For those Attending a Coding Bootcamp

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First, bit of background. I’m someone who taught himself how to build websites in the mid-90s. I did a Computer Science degree at one of the top universities in the UK, and I’ve been working professionally as a web developer for over 10 years. I’m not a big name developer, but I have a reasonably good reputation in the eyes of some people you may come across on social media.

I’ve worked with a few people who’ve entered the industry after attending one of the 3 month coding bootcamps, and I was around when my former partner attended one herself. I attended an end-of-course presentation day for Makers Academy, and was seriously impressed by what I saw. In the last 2 weeks, small teams had built things that outshone things I spend an entire year on at university.


People at these bootcamps come from a wide range of backgrounds, some are looking for additional training after university, whilst others are looking to change careers (and often it’s not a small change).

I’ve seen first-hand how stressful these courses are. You’ve invested a fortune on the promise of a new livelihood in just three months, you’re optimistic but are scared you won’t cut it. There’ll be days you want to go home in tears because there are things you don’t understand. Perhaps it seems like your peers are charging ahead, and you start to doubt whether you’re smart enough to do this (spoiler, you are).

The finish line isn’t the end of the course

If you fully understand everything you’re being taught, and can apply all the professional principles in just 3 months, as far as I can tell you’re a statistical anomaly. If you don’t understand something, it’s fine. There’s no way everyone’s understanding is going to develop in parallel, there’ll be things you get straight away and things you struggle with for years. If there are things you don’t understand at the end of your 3 months, don’t stress. You’ll get there.

This industry favours the newcomer

Technology moves fast, really fast. This means that people who’ve been around a while, are having to learn all the same things you are. We may have a slight advantage due to experience, but that’s offset by ingrained thinking and a natural resistance to learning yet another piece of tech. Once you’re up to speed, we’re all playing on the same level. You’re learning things from day one (basically everything to do with modern JavaScript) that have only been considered vital knowledge for a few short years (or less!). You’re probably learning a small selection of languages and being taught how to move between them, many developers only know one. You already know things that took me years to master.

Not understanding something isn’t a reflection of your competence

Every day I come across software that I feel is unreachably beyond my ability to understand and build. But it’s just been made by people who’ve focused on solving different problems. They started with the same basic knowledge as me, but pursued different goals. Code I’ve written myself, following logical steps and building up complexity, that ultimately seems unremarkable; if written by someone else, would intimidate me with how clever it is. I have to constantly remind myself of this in order to avoid feeling inferior. Don’t stress about maximising knowledge and understanding, just solve the problem in front of you. When you look back, you’ll be amazed at what how much you’ve picked up along the way.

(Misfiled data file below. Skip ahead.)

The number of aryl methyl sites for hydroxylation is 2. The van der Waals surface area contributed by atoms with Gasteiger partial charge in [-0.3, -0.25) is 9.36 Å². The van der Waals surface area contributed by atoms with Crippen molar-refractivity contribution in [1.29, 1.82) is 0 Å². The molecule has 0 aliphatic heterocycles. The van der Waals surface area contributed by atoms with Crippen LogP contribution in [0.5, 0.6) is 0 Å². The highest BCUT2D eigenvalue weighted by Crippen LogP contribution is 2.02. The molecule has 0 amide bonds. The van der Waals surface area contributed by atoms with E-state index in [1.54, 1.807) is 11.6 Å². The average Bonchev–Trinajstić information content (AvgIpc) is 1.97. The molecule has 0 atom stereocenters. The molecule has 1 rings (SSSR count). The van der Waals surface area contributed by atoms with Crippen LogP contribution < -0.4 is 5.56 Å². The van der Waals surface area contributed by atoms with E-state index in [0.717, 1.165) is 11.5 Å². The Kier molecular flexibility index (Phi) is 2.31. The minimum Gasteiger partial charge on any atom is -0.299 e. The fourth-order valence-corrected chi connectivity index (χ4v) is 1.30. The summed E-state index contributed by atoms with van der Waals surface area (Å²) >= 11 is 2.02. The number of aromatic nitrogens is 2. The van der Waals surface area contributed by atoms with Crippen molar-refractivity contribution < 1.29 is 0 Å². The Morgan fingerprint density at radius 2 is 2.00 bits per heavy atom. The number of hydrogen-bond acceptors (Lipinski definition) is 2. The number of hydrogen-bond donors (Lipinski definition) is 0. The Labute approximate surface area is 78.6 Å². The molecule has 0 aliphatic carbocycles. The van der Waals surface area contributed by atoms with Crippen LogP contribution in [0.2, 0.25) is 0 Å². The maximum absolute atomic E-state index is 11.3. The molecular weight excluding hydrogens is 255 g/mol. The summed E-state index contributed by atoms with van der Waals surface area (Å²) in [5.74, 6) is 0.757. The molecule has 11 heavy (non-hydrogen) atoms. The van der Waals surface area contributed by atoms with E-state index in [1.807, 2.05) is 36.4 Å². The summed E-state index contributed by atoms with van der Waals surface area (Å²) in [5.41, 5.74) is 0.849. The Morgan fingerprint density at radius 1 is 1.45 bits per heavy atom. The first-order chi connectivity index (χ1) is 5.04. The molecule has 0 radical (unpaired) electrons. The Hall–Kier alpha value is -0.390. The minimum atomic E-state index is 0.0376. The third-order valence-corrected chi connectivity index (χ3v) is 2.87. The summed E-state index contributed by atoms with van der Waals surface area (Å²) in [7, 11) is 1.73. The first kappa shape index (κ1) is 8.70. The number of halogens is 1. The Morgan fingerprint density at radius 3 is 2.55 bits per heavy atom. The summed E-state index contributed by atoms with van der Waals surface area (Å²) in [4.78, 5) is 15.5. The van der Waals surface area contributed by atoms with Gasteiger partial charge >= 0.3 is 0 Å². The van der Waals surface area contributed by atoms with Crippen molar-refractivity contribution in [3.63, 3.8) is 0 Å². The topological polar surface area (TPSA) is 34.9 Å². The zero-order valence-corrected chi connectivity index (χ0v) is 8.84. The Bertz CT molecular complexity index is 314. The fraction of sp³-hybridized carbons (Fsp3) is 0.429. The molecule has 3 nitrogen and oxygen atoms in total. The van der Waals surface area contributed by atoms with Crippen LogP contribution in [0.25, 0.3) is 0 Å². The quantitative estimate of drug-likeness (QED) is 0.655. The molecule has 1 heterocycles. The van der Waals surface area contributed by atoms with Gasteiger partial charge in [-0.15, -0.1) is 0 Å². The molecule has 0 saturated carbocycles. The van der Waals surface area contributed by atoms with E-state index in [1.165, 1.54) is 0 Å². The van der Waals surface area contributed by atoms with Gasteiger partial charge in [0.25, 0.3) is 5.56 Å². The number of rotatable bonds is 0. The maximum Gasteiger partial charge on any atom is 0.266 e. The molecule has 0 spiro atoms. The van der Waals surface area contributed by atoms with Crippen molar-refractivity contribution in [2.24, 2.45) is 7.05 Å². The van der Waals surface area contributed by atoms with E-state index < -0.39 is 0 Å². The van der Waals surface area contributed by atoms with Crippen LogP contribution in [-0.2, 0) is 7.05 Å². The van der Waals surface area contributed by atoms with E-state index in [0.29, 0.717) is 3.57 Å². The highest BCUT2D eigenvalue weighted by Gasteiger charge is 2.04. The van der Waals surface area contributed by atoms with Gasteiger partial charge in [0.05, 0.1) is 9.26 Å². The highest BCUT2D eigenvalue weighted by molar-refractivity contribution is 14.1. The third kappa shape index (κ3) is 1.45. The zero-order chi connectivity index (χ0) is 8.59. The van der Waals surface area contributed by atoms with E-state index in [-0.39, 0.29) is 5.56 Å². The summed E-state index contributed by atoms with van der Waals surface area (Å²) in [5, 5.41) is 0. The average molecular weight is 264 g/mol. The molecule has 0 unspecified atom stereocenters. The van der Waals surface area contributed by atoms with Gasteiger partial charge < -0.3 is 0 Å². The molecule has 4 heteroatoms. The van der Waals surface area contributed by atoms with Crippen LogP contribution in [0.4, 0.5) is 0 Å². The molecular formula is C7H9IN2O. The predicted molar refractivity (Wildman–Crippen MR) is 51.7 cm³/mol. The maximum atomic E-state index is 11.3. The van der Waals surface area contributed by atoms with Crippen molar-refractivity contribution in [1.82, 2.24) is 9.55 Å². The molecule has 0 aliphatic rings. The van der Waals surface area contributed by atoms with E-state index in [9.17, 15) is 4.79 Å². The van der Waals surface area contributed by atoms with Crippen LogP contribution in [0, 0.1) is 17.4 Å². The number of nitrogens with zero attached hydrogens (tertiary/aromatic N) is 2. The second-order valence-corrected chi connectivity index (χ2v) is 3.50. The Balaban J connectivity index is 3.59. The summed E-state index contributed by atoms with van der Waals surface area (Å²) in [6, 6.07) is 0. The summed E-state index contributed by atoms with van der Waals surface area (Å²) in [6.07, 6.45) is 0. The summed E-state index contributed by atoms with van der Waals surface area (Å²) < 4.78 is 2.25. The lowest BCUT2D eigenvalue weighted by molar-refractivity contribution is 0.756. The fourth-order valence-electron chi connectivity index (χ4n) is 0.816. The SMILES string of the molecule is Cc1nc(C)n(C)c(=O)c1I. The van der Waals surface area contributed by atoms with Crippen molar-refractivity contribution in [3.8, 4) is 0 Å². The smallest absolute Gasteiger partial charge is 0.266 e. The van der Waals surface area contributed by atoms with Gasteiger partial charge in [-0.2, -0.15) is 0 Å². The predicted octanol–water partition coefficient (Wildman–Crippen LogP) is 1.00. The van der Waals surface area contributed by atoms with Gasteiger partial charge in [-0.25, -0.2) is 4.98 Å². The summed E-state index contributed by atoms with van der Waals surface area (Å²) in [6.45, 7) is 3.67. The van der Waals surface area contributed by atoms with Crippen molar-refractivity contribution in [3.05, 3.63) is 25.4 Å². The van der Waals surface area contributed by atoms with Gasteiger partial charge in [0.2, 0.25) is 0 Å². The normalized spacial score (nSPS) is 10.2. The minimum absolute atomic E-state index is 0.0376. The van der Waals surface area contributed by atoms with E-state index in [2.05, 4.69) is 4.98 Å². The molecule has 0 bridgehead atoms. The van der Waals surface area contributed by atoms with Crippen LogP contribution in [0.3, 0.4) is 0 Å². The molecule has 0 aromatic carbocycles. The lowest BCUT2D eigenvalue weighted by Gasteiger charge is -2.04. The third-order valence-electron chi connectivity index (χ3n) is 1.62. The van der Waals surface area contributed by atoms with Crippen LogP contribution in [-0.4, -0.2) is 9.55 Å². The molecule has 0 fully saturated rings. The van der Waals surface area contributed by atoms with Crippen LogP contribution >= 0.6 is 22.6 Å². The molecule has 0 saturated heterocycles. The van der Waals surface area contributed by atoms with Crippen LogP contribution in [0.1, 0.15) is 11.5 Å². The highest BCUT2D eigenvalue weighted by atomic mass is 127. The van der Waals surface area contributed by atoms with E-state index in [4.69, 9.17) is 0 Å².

I’ve gotten this far with only a partial understanding of the tools and technologies I work with, this is fine. Reading the documentation or looking up tutorials is a daily occurrence for me, and I don’t expect this to ever change.

You’re getting better education than has ever been available

A Computer Science degree is largely irrelevant for the vast majority of programming jobs. It was an interesting degree and i’ve benefited from some of the deep knowledge it gave me, but the number of times it has directly informed my work is essentially zero. You’ll learn more during your bootcamp and in the first few months of employment, than I did during 4 years of university.

But just because you’re benefiting from the expertise of those who came before you, don’t let this make you think that this makes you inferior in some way. The profession of software development is more mature, and more challenging than ever. Without the resources now available, even the most intelligent of us would find it impossible to get up to speed.

Ignore people who insist you need a passion for programming

I believed this, and i’ve been hired by people who live by this belief. But programming is no longer dominated by people who live and breath it. It’s a job, it’s okay to just want to earn a good salary. Some people want to do more programming in their spare time, many don’t. The puzzle-solving nature of programming means it’s going to be hard enough to leave work at work, don’t feel pressured into taking on even more mental burden.

You’re already more professional than most of us

Alongside actual development skills, you’re likely being taught professional and interpersonal skills. This gives you a massive advantage over Computer Science graduates who are rarely learning the professional side of things. I guarantee that your discipline for writing tests is far ahead of mine.

You have a great chance of being better at this than us

A lot of us fell into this industry by following the path of least resistance, based on our interests. You’ve chosen it, that means you’re motivated.

But an important heads-up

Development work never lets up. It’s mentally exhausting, and there can be real physical effects if you’re not careful. Make sure you get rest when you need it, try to leave work at work. If you have good posture, don’t lose it.


Good luck!

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